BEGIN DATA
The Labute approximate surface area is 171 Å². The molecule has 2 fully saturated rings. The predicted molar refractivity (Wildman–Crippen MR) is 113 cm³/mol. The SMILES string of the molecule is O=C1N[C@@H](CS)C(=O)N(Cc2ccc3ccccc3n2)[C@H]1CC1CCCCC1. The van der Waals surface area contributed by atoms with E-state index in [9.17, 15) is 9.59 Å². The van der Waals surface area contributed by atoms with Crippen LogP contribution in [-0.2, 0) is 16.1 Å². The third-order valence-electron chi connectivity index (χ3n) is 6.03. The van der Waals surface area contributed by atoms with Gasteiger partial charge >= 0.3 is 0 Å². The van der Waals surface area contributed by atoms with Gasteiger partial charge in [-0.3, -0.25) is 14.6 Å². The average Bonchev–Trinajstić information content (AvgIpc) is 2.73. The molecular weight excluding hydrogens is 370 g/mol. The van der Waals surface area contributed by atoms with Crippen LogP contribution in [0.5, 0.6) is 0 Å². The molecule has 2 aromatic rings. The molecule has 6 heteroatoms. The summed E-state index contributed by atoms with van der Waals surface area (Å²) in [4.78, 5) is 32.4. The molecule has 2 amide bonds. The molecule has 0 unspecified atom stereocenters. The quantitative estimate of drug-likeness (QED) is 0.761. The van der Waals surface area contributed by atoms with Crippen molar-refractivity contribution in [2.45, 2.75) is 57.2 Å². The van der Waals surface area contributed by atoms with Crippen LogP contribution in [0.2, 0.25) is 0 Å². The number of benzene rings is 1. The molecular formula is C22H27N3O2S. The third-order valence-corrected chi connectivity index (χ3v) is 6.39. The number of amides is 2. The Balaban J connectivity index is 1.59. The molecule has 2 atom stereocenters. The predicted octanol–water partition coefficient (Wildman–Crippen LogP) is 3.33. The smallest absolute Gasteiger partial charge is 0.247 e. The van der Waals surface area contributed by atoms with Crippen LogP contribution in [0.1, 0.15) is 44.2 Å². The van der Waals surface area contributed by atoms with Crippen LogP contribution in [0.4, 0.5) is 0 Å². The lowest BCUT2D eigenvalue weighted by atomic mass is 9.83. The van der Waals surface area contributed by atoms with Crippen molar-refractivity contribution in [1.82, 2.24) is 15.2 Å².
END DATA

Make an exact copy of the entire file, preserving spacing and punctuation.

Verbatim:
The Labute approximate surface area is 171 Å². The molecule has 2 fully saturated rings. The predicted molar refractivity (Wildman–Crippen MR) is 113 cm³/mol. The SMILES string of the molecule is O=C1N[C@@H](CS)C(=O)N(Cc2ccc3ccccc3n2)[C@H]1CC1CCCCC1. The van der Waals surface area contributed by atoms with E-state index in [9.17, 15) is 9.59 Å². The van der Waals surface area contributed by atoms with Crippen LogP contribution in [-0.2, 0) is 16.1 Å². The third-order valence-electron chi connectivity index (χ3n) is 6.03. The van der Waals surface area contributed by atoms with Gasteiger partial charge >= 0.3 is 0 Å². The van der Waals surface area contributed by atoms with Gasteiger partial charge in [-0.3, -0.25) is 14.6 Å². The average Bonchev–Trinajstić information content (AvgIpc) is 2.73. The molecular weight excluding hydrogens is 370 g/mol. The van der Waals surface area contributed by atoms with Crippen LogP contribution in [0.5, 0.6) is 0 Å². The molecule has 2 aromatic rings. The molecule has 6 heteroatoms. The summed E-state index contributed by atoms with van der Waals surface area (Å²) in [4.78, 5) is 32.4. The molecule has 2 amide bonds. The molecule has 0 unspecified atom stereocenters. The quantitative estimate of drug-likeness (QED) is 0.761. The van der Waals surface area contributed by atoms with Crippen molar-refractivity contribution in [2.45, 2.75) is 57.2 Å². The van der Waals surface area contributed by atoms with Crippen LogP contribution in [0.2, 0.25) is 0 Å². The number of benzene rings is 1. The molecular formula is C22H27N3O2S. The third-order valence-corrected chi connectivity index (χ3v) is 6.39. The number of amides is 2. The Balaban J connectivity index is 1.59. The molecule has 2 atom stereocenters. The predicted octanol–water partition coefficient (Wildman–Crippen LogP) is 3.33. The smallest absolute Gasteiger partial charge is 0.247 e. The van der Waals surface area contributed by atoms with Crippen LogP contribution in [0.1, 0.15) is 44.2 Å². The van der Waals surface area contributed by atoms with Crippen LogP contribution in [0.4, 0.5) is 0 Å². The lowest BCUT2D eigenvalue weighted by atomic mass is 9.83. The van der Waals surface area contributed by atoms with Crippen molar-refractivity contribution in [1.82, 2.24) is 15.2 Å².